Art Musings presents a rare treat for art lovers in the city of Mumbai, with their next exhibition ‘Reverie & Fantasia’, a group exhibition featuring the family of Indian master Sakti Burman, his illustrious wife Maïté Delteil and their daughter Maya Burman.
At the core of each of their practices is the confluence among cultures, mythologies, periods, and places. As they shuttle between societies and cultures, articulating in their work all the legacies they have inherited, the artists give themselves the freedom to select materials from the archive of global culture. Various Indian and European pasts inhabit their art, drawing from mythology, the Mughal miniature ateliers, from Kalighat as well as West European art history and Bengali popular culture.
Art historian and cultural theorist Ranjit Hoskote has written extensively about the works of all three artists. To quote from some of his texts from various books and catalogues with Art Musings,
“To enter Sakti Burman’s landscapes and tableaux, is to submit to the measures of a dance that takes us deeper, not only into the recesses of a possibly shared mythic consciousness, but also into the complexity of the artist’s particular life – in the space of excitement, exhilaration, anxiety and epiphany between two cultures. Burman’s art is resonant with the metaphor of the actor, the theatre, the masque. We are in the landscape of lila, where everyone plays a significant part and no detail is irrelevant. Burman the storyteller reinvigorates our imagination by reminding us we are not simply made of muscle, nerve and bone. We are also made up of the words and images, the poems and stories we inherit from countless previous generations.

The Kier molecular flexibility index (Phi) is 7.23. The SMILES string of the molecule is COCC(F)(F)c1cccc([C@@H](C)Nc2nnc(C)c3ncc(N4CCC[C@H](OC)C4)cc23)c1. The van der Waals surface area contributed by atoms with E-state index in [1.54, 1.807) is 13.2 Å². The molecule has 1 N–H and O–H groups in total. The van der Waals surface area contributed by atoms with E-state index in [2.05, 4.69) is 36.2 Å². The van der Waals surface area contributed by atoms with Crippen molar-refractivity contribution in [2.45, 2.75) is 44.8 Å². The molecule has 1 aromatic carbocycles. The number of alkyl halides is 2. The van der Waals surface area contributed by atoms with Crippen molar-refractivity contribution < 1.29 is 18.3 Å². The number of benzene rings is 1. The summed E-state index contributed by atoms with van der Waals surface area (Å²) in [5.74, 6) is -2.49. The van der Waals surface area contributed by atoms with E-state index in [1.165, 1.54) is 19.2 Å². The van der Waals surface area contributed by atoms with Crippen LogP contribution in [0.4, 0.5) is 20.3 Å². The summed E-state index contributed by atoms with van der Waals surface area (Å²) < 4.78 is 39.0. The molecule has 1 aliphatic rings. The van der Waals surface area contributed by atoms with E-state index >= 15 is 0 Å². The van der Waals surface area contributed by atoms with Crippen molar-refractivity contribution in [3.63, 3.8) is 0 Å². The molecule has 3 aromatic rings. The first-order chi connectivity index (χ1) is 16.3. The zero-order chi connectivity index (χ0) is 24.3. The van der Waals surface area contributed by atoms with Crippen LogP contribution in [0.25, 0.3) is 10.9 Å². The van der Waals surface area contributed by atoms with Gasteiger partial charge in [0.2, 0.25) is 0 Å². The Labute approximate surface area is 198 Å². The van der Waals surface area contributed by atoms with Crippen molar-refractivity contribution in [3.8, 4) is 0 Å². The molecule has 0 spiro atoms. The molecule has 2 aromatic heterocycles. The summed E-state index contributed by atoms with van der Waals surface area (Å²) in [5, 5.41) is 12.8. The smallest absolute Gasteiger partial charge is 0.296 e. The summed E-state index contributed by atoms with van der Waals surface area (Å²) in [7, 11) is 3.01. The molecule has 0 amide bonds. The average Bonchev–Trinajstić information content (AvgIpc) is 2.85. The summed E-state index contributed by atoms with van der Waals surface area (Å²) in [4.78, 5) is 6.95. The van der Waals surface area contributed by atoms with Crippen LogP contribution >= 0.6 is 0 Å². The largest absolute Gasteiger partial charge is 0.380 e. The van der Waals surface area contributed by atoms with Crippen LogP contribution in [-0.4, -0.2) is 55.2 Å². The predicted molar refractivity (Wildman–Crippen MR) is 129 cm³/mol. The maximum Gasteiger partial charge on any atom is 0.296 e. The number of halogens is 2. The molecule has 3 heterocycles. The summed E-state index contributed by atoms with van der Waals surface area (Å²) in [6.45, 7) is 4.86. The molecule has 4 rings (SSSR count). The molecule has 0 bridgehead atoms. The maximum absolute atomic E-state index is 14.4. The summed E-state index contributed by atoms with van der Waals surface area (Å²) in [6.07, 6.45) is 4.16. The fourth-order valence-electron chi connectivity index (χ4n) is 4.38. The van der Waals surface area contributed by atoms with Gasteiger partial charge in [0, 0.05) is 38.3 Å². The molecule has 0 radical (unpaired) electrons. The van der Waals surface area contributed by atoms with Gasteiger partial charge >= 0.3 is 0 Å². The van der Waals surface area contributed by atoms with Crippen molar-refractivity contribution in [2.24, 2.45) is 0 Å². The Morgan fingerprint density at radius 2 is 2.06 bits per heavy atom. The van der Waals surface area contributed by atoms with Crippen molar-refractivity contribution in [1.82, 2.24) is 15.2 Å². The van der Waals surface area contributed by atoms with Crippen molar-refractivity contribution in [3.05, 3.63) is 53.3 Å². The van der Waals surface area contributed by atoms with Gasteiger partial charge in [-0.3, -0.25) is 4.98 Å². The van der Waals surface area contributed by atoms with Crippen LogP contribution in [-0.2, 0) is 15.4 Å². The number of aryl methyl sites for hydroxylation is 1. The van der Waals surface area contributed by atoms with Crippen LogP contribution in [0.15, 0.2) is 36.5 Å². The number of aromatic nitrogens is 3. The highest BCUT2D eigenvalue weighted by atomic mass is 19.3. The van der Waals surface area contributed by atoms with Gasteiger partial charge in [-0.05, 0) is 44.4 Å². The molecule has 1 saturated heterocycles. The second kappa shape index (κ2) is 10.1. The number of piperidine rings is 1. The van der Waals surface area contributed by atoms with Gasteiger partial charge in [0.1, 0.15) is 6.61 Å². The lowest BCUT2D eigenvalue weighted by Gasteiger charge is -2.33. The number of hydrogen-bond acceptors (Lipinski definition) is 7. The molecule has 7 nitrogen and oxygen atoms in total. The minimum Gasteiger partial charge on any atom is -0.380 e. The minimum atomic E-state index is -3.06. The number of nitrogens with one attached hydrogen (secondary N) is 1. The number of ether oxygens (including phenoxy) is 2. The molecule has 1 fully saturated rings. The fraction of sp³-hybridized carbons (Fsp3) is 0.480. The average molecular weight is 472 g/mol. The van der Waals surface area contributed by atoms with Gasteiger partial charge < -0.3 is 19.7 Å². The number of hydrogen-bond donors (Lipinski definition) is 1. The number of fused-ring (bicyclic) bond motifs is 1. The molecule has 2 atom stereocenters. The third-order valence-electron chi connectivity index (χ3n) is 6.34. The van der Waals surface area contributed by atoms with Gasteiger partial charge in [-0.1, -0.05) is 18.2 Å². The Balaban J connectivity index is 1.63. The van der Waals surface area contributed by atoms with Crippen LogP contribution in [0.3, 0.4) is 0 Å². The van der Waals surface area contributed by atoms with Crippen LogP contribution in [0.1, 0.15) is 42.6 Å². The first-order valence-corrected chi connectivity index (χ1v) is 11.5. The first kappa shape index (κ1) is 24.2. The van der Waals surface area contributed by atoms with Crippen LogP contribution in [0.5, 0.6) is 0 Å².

When we stand in the presence of Maïté Delteil’s art, we recognise instantly that, at its core, there lie the regenerative powers of the garden, the orchard, the meadow, the pasture, and the forest. No matter what the scale of her paintings, each frame breathes the life force of an earth that has been tilled and harrowed, tended and nurtured, or protected from intervention. In her vibrant images, we encounter earth as it has been cultivated or left to its own ebullient devices; we hear the voices of the natural world here, with the wind blowing through branches and the choric intimations of birdsong. Delteil’s attentiveness to detail is a form of devotion: her paintings are songs of praise, in which she exalts the beauty of things even as they pass into decay and dissolution, as creatures of time.
Maya Burman’s watercolour and pen and-ink works are peopled by pneumatic figures, usually depicted in moments of play, festivity or ceremonial, expressive of an abundant joie de vivre or what, in the Indic tradition, would be celebrated as lila, the cosmic spirit of play and creativity. Drawing on diverse genealogies, among them Degas’ ballerinas and folk and classical dancers of eastern India. Maya portrays her protagonists in postures of heightened play: leisure as a form of gracefully slowed down athleticism, expressing itself through a finesse of gesture in a pictorial space that appears to have been shaped as textile, as tapestry. The artist’s immersion in the European and Indic civilisations manifests itself, as does her lifelong exposure to the history of art, through the details of her work.”